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[Biographers Note:When the Confederate government moved from Montgomery to Richmond, and President Davis took charge of all military movements, my father was kept near him as his constant and trusted adviser. His experience as an engineer was of great service to the young Confederacy, and he was called upon often for advice for the location of batteries and troops on our different defensive lines. In a letter to my mother he speaks of one of these trips to the waters east of Richmond.]
Richmond, June 9, 1861.
...I have just returned from a visit to the batteries and troops on James and York rivers, etc., where I was some days. I called a few hours at the White House. Saw Charlotte and Annie. Fitzhugh was away, but got out of the cars as I got in. Our little boy looked very sweet and seemed glad to kiss me good-bye. Charlotte said she was going to prepare to leave for the summer, but had not determined where to go. I could only see some of the servants about the house and the stables. They were all well.... You may be aware that the Confederate Government is established here. Yesterday I turned over to it the command of the military and naval forces of the State, in accordance with the proclamation of the Government and the agreement between the State and the Confederate States. I do not know what my position will be. I should like to retire to private life, if I could be with you and the children, but if I can be of any service to the State or her cause I must continue. Mr. Davis and all his Cabinet are here.... Good-bye. Give much love to kind friends. May God guard and bless you, them, and our suffering country, and enable me to perform my duty. I think of you constantly. Write me what you will do. Direct here.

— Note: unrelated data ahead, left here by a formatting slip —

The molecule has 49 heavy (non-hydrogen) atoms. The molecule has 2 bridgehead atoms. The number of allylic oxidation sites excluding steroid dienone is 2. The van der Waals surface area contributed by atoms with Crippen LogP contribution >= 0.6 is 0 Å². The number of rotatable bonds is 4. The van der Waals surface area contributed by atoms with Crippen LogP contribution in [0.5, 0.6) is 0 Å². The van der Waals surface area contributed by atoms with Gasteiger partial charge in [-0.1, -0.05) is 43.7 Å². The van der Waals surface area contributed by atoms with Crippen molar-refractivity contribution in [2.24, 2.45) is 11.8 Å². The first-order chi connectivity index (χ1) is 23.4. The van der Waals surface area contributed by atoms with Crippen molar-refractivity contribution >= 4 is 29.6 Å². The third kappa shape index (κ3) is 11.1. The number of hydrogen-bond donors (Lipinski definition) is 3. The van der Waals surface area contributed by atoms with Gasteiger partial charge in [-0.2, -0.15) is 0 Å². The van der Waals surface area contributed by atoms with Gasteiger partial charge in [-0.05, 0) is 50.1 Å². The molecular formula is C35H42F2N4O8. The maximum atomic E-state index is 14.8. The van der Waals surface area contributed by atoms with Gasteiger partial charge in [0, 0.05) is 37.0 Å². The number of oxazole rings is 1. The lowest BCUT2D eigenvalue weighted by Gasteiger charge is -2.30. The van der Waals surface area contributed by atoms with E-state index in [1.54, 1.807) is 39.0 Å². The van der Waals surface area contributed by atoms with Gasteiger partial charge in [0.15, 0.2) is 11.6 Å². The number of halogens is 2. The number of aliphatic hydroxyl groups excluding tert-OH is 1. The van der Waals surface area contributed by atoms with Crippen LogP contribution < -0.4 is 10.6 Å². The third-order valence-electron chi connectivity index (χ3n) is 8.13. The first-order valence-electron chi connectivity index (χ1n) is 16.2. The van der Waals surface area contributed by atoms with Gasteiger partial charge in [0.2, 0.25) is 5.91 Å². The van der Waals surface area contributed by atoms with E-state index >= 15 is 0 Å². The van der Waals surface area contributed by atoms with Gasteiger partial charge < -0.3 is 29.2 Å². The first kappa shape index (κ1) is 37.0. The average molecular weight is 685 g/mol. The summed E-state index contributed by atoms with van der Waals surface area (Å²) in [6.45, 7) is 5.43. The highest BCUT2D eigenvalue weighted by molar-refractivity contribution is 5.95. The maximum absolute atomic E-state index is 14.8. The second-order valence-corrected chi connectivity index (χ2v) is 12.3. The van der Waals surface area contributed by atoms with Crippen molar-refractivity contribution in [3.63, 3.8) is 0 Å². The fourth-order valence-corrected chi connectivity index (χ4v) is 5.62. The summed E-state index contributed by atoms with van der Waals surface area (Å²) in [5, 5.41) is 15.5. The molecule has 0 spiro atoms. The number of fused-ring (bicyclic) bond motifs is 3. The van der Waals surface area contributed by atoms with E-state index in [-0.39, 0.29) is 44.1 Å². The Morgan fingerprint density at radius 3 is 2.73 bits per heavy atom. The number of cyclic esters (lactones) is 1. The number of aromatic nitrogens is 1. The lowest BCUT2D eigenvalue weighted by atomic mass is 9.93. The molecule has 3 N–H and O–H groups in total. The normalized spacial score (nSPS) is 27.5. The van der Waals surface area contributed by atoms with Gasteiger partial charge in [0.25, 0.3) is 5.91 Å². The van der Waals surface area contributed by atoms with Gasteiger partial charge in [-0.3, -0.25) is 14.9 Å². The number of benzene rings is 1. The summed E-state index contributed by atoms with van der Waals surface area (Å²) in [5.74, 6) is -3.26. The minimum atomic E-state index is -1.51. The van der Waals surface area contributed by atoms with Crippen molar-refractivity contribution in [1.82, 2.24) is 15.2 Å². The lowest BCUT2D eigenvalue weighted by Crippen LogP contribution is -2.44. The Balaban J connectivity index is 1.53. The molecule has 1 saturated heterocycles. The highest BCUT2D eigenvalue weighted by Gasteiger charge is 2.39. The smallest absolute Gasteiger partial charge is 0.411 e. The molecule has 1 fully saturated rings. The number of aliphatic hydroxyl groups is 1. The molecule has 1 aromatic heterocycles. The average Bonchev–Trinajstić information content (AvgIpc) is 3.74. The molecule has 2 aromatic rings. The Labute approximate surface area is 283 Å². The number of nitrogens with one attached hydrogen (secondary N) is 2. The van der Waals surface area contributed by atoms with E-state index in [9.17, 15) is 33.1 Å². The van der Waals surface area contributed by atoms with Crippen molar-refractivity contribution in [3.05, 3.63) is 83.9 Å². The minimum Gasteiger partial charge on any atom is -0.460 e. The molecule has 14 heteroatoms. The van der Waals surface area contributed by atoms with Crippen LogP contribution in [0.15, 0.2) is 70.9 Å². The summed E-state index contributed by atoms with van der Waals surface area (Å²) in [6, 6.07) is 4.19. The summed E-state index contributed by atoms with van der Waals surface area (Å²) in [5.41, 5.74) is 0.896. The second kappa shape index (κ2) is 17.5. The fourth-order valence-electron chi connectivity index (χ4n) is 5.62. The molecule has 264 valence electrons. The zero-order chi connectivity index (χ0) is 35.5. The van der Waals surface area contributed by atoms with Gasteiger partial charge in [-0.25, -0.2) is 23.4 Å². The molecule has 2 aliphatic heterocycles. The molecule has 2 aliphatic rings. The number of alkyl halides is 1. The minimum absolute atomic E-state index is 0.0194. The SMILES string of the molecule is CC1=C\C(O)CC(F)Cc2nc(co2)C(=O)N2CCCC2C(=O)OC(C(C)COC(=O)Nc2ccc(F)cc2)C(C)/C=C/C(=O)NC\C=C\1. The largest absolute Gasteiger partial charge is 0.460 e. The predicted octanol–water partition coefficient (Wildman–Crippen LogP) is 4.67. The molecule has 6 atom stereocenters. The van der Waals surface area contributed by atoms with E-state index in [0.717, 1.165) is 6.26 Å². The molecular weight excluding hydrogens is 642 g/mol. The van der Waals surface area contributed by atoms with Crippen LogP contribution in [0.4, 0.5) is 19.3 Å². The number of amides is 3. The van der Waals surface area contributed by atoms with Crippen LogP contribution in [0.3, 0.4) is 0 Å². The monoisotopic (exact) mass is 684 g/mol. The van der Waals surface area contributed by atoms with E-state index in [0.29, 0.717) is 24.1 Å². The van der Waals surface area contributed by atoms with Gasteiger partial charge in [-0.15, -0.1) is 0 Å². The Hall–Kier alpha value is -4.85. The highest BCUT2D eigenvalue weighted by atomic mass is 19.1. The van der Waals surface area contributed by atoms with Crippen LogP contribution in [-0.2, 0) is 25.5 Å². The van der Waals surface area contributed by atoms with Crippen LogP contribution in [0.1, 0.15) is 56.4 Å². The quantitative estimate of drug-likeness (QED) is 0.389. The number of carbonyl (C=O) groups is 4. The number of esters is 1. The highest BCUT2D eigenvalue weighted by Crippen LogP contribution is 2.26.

Always yours,R. E. Lee..
- Project Gutenberg Etext Recollections and Letters of General Lee by Captain Robert E. Lee, His Son